Non Fiction Essay Ideas In Human

In the wide world of writing prompts, the options are slim for creative nonfiction writers. Even the relevant prompts are often jumbled together with essay and fictional prompts, making it hard for writers to find what they really want.

But not to worry. I present one whole hefty list of prompts just for creative nonfiction writers.

One small note before you dive in: don’t be afraid to mix and match the prompts. Each suggestion was meant to highlight a specific line of inspiration. There is absolutely no reason that two or three of these can’t be explored within one piece.

In fact, just use my tiny suggestions as springboards. Good luck!

1. Explore a scene or story from your memory by reimagining it from an alternate perspective. Write the event from the point of view of a passing bystander, another person close to the event, a pet, or even an inanimate object. When choosing your narrator, pay attention to how objective they would have been, what they would have paid attention to, and what sort of background knowledge they would have had about the scene.

2. Tell the nonfiction story that you don’t want your mother to read. You know the one. Don’t censor yourself.

3. Recall a moment in which you felt a strong spiritual or unidentifiable energy. Describe the scene in vivid detail, with special attention to the senses. Connect that scene to your relationship with your own religious beliefs or lack thereof. Examine how you incorporated that experience into your worldview.

4. Create a timeline of events depicting your life by using newspaper headlines. Try to focus on events that didn’t involve you directly, but connect them to the pivotal events in your life.

5. Tell the story of one of your family holiday gatherings. Identify any of your family’s common trademarks, such as your one aunt that seems to tell the same joke at every Christmas, or your two uncles that always hide from the rest of the family by doing the dishes. Explore how you are linked within this family dynamic, and how these little quirks evolved and changed over the years.

6. Tell the story of a location. Possibly one that is very close to your heart that you already know well, or a new one that inspires your curiosity. Pay particular attention to your own connection to the location, however small or large that connection may be.

7. Chose a location that you’ve come to know as an adult. Compare how you interact with this setting now to how you interacted with similar settings when you were a child. How has your perspective changed?



If you like these creative nonfiction prompts, check out the other creative writing prompts here at Bookfox.

There are:

  • photo writing prompts
  • musical prompts
  • historical fiction prompts
  • first line generators
  • and more


 

8. Describe a time in which you expected or wanted to feel a religious or spiritual moment, but couldn’t. What were you hoping would happen? How do you choose to interpret that?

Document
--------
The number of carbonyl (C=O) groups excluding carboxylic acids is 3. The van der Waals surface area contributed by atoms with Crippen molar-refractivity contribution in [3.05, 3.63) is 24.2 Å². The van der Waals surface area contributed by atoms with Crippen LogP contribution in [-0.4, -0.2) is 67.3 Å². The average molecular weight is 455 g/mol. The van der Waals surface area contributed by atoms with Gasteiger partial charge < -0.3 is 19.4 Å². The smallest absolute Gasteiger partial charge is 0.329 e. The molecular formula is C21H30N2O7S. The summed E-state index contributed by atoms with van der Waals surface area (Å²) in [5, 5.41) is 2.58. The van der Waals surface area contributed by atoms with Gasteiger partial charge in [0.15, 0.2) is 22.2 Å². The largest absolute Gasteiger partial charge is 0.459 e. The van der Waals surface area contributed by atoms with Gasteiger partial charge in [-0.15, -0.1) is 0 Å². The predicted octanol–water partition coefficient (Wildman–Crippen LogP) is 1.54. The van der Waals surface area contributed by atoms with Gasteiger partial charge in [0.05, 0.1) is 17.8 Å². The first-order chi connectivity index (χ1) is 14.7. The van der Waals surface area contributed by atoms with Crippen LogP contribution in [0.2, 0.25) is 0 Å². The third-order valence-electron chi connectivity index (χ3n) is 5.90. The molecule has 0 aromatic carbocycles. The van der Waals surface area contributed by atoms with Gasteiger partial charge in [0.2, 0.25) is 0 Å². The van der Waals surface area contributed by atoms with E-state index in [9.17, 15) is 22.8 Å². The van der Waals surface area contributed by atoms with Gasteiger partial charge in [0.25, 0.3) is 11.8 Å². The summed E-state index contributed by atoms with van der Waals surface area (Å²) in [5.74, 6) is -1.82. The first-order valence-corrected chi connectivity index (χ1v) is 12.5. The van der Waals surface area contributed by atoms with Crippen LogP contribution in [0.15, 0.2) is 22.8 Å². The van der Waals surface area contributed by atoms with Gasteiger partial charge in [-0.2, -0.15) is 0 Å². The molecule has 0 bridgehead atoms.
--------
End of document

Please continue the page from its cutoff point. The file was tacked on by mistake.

9. Recall a key lesson that parents or family members tried to impart onto you as a child. For example: “live with a healthy mind and healthy body,” or “put others before yourself.” Revisit that lesson as an adult and connect it to how you have come to interpret it as you grew up or in your adult life. Feel free to pick a less serious lesson and have a little bit of fun with it.

10. Revisit a special birthday from when you were younger. Describe specific details, with emphasis upon the senses. Now that you have years of context, how do you feel about what your parents and family did or did not do for you? What does that event mean to you now?

11. Choose an event in your life that someone else remembers differently. Describe both memories and debate the differences. Who do you think is right? Why do you think you remember it differently?

12. Choose a strong emotion and think of two memories associated with it. What are the links between those two memories?

13. Think of a lesson you learned recently and apply it to a memory. How would your behavior have changed if you had applied the lesson back then?

14. Choose a commonplace or otherwise unremarkable memory and describe it in the most dramatic and absurd way possible. For inspiration, I’m leaving you with some quotes from Douglas Adams. “The ships hung in the sky in much the same way that bricks don’t.” “He leant tensely against the corridor wall and frowned like a man trying to unbend a corkscrew by telekinesis.” “It was a deep, hollow malevolent voice which sounded like molten tar glurping out of a drum with evil on its mind.”

15. Have you seen those bizarre Illuminati videos in which some automated voice tries to prove that Arch Duke Ferdinand is actually alive and has a monopoly on the world’s dairy farms? For this prompt, think of people in your life who have believed in crazy conspiracy theories, and write about the time they first shared them with you. Think of how your beliefs might seem naïve to them, and explore the tension between the competing versions of history.



Lee Gutkind, who has been called the “Godfather of Creative Nonfiction,” teaches you his best tricks for writing compelling true stories.

You Can’t Make This Stuff Up



 

16. What do you want more than anything in your life? Write about the burning hot core of your desire, and how that desire has changed over your life.